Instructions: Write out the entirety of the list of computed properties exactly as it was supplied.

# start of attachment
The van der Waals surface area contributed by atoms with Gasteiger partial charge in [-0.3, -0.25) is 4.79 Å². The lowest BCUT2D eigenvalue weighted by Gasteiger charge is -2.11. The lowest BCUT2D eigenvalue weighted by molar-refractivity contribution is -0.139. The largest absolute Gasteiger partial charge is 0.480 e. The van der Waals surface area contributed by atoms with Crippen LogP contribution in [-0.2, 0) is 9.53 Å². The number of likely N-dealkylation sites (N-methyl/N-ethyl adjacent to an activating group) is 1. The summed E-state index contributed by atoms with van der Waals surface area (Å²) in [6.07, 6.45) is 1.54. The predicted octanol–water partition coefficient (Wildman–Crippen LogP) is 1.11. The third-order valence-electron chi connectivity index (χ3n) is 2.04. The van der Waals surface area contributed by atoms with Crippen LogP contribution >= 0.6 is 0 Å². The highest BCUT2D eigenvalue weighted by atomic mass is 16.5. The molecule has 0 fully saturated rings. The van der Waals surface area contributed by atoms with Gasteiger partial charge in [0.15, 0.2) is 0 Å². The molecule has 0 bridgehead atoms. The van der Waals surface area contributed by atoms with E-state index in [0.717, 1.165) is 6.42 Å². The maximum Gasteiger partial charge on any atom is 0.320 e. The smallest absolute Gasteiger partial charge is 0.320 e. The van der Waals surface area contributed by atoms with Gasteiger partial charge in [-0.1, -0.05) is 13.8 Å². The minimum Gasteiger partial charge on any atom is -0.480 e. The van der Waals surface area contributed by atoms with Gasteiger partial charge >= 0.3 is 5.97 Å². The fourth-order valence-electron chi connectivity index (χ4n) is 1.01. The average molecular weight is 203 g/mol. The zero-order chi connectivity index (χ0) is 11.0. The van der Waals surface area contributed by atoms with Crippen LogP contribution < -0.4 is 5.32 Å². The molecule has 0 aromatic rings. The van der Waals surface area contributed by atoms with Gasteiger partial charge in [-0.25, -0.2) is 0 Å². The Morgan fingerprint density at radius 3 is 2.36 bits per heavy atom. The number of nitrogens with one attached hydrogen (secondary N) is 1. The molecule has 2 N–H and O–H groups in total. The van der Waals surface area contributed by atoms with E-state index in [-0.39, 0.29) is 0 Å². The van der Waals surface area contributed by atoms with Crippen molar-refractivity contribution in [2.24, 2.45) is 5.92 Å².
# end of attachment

The van der Waals surface area contributed by atoms with Gasteiger partial charge in [-0.3, -0.25) is 4.79 Å². The lowest BCUT2D eigenvalue weighted by Gasteiger charge is -2.11. The lowest BCUT2D eigenvalue weighted by molar-refractivity contribution is -0.139. The largest absolute Gasteiger partial charge is 0.480 e. The van der Waals surface area contributed by atoms with Crippen LogP contribution in [-0.2, 0) is 9.53 Å². The number of likely N-dealkylation sites (N-methyl/N-ethyl adjacent to an activating group) is 1. The summed E-state index contributed by atoms with van der Waals surface area (Å²) in [6.07, 6.45) is 1.54. The predicted octanol–water partition coefficient (Wildman–Crippen LogP) is 1.11. The third-order valence-electron chi connectivity index (χ3n) is 2.04. The van der Waals surface area contributed by atoms with Crippen LogP contribution >= 0.6 is 0 Å². The highest BCUT2D eigenvalue weighted by atomic mass is 16.5. The molecule has 0 fully saturated rings. The van der Waals surface area contributed by atoms with Gasteiger partial charge in [0.15, 0.2) is 0 Å². The molecule has 0 bridgehead atoms. The van der Waals surface area contributed by atoms with E-state index in [0.717, 1.165) is 6.42 Å². The maximum Gasteiger partial charge on any atom is 0.320 e. The smallest absolute Gasteiger partial charge is 0.320 e. The van der Waals surface area contributed by atoms with Gasteiger partial charge in [-0.1, -0.05) is 13.8 Å². The minimum Gasteiger partial charge on any atom is -0.480 e. The van der Waals surface area contributed by atoms with Gasteiger partial charge >= 0.3 is 5.97 Å². The fourth-order valence-electron chi connectivity index (χ4n) is 1.01. The average molecular weight is 203 g/mol. The zero-order chi connectivity index (χ0) is 11.0. The van der Waals surface area contributed by atoms with Crippen LogP contribution < -0.4 is 5.32 Å². The molecule has 0 aromatic rings. The van der Waals surface area contributed by atoms with Gasteiger partial charge in [-0.25, -0.2) is 0 Å². The Morgan fingerprint density at radius 3 is 2.36 bits per heavy atom. The number of nitrogens with one attached hydrogen (secondary N) is 1. The molecule has 2 N–H and O–H groups in total. The van der Waals surface area contributed by atoms with E-state index in [-0.39, 0.29) is 0 Å². The van der Waals surface area contributed by atoms with Crippen molar-refractivity contribution in [2.24, 2.45) is 5.92 Å².